It took him just over three weeks, but Health and Human Services Secretary Mike Leavitt has finally attempted to allay our fears: He isn't trying to legally redefine birth control as abortion, he says.
On Friday, Leavitt wrote on his official blog: "An early draft of the regulations found its way into public circulation before it had reached my review. It contained words that lead some to conclude my intent is to deal with the subject of contraceptives, somehow defining them as abortion. Not true." Phew, please do go on! He continues: "The Bush Administration has consistently supported the unborn" -- OK, not exactly putting my fears to rest. "However, the issue I asked to be addressed in this regulation is not abortion or contraceptives, but the legal right medical practitioners have to practice according to their conscience ... [If the department issues a regulation,] it will be directly focused on the protection of practitioner conscience."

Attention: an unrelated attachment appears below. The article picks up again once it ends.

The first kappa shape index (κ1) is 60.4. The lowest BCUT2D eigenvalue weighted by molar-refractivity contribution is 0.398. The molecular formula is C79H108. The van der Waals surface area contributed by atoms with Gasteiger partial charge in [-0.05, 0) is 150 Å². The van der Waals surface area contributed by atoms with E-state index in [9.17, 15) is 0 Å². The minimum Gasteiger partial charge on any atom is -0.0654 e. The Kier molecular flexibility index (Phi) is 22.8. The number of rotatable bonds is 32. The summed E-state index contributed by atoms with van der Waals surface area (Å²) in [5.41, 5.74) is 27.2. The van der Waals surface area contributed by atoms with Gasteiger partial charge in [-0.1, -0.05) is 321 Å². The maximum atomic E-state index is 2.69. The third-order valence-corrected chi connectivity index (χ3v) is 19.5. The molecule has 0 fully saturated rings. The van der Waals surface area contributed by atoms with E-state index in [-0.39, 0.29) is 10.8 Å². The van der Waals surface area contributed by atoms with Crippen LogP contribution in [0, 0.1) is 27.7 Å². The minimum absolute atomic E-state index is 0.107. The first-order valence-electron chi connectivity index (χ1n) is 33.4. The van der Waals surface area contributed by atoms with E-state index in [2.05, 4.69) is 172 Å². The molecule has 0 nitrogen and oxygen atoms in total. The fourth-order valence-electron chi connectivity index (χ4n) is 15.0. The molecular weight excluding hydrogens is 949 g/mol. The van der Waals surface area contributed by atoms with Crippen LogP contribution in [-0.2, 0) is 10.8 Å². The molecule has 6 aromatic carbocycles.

So, it isn't Leavitt's aim to redefine birth control as abortion. But without revising the draft regulation's broad definition of abortion, it would allow for some practitioners to refuse to dispense birth control if they personally define it as abortion -- and there lies our concern. Lawyer and bioethicist R. Alta Charo told the Washington Post, "Until the regulation removes the re-definition of abortion and it clearly states that it deals solely with abortion (and not with any other procedure, nor with any refusals based on the nature of the patient, such as single or gay), I would not be satisfied."
Neither will we. The same goes for Planned Parenthood, NARAL Pro-Choice America, the National Women's Law Center and many, many others. We hope -- hah! -- Leavitt will keep that in mind the next time he attempts to allay our worst fears.